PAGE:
Arabia coffee was first used as a
It evolved into a religious and meditational
a revered 9th Century doctor, philosopher
and astronomer included bunchum, a word
believed to mean coffee, in an encyclopedia
of substances believed to cure iseases.
Avicenna, an 11th Century Islamic philosopher
and physician said bunchum "fortifies
the members, it cleans the skin, and dries
up the humidities that are under it, and
gives an excellent smell to all the body."
of Muslim religious rituals that involved
sipped coffee started opening secular
establishments in Mecca -- coffeehouses
known by the Turkish name kaveh
about Turkish Coffee HERE)
the 13th Century Arabian Qahveh
(Coffee) houses serving
the drink had become very popular.
artists, storytellers, students, travelers
and tradesmen all gathered to hear musicians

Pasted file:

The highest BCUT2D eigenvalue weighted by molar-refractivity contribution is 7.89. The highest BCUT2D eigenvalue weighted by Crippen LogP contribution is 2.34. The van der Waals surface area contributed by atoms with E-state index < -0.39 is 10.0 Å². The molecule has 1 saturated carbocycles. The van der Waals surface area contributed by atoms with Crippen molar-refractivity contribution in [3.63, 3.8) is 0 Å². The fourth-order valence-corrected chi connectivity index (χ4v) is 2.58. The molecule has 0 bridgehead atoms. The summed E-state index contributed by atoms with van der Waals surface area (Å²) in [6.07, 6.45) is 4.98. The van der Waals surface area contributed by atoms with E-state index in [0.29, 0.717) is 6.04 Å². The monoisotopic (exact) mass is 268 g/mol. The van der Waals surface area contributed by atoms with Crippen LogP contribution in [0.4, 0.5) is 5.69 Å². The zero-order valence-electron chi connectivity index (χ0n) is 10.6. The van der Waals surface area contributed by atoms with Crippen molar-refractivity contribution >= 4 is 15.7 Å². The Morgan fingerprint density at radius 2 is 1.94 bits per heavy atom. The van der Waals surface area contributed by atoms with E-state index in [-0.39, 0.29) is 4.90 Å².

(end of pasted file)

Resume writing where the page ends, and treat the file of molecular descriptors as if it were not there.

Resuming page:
perform. These coffeehouses were filled
with revelry, gambling, and spirited political,
social and religious discussions.
Religious Muslims were outraged at the
use of their sacramental drink being used
in such a manner. They had a ban placed
on coffeehouses, and in the mid-17th Century,
first-time violators in Constantinople
were cudgeled, and second-time offenders
were sewn up in leather bags and thrown
in the river!
Coffee's continued usage proved that even
the the death penalty couldn't curb people's
obsession with the glorious nectar. Rulers
then decided that if coffeehouses were
going to continue to exist they could
profit through taxes. So they made coffee
legal and taxed it heavily...
As coffee drinking caught on in Arabia
and Turkey, voyagers and traders from
Europe tasted the beverage and took news
of it back to Europe. The Arabs jealously
to guard their plants from exportation
(and exploitation) by not allowing seeds
to leave the country unless they were
roasted to prevent germination. However
an Indian Moslem named Baba Budan on a
pilgrimage to Arabia managed to smuggle
coffee seeds out, and on his return home
planted them in southern India.